Most students entering or graduating from high school have taken few if any courses in technology education, but they should!
Technology education is the study of the human ability to create and use tools to shape the natural environment to meet their needs (Wikipedia). Technology Education has evolved from Industrial Arts and Manual Training. Industrial Arts programs were also known as “shop classes”. Today, technology education students generally work in labs and perform laboratory-type activities, such as developing solar-powered race cars or designing bridges. It is problem-based learning that utilizes math, science and technology principles. Studies Involve:
* Designing, developing, and utilizing technological systems
* Open-ended, problem-based design activities
* Cognitive, manipulative, and effective learning strategies
* Applying technological knowledge and processes to real world experiences using up-to-date resources
* Working individually as well as in a team to solve problems
Although organizations such as the ITEA (International Technology Education Association), NASA, and the National Science Foundation are pushing for more hands-on, technology education courses to be integrated into the ‘normal’ high school curriculum, it is not occuring. If they do exist, they are electives that compete with the required curriculum.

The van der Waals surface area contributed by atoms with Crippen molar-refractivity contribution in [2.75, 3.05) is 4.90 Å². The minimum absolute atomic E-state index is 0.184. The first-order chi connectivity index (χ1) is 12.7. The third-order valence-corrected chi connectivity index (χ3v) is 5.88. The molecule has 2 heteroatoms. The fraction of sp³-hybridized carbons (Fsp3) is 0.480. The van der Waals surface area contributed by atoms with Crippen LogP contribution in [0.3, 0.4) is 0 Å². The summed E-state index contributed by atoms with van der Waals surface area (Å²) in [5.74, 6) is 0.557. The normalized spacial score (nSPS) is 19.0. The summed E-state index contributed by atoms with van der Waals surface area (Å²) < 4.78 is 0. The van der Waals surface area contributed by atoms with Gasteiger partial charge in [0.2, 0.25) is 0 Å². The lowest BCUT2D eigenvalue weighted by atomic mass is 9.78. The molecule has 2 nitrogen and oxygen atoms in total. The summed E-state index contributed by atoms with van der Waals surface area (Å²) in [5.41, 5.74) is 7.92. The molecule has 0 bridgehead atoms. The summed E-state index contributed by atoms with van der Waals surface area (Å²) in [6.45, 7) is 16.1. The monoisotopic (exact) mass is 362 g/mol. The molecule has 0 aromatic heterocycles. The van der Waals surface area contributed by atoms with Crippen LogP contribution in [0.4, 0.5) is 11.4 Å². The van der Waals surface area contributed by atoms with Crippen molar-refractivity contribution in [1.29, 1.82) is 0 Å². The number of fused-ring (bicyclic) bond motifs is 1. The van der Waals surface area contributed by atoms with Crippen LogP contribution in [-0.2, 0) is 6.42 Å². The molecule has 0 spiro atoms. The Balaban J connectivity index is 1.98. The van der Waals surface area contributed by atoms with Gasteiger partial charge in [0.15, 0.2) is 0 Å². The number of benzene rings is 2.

Every year the list of required classes grows larger and funding for all courses seems to dwindle. Technology education classes often have material costs associated with them, so they tend to be one of the first electives cut. When the University first required a second langauage, for example, we watched technology education and “shop” classes get replaced by language classes at nearly every high school in the state. (Drafting, even though it is a language known world-wide, didn’t count as a language.)
It makes me wonder, what would happen if technology education classes were required in high school and our electives were reading, writing and arithmetic? Tell me what you think?
John Hartman, A.S., B.S., M.S.
Northwest Technical Institute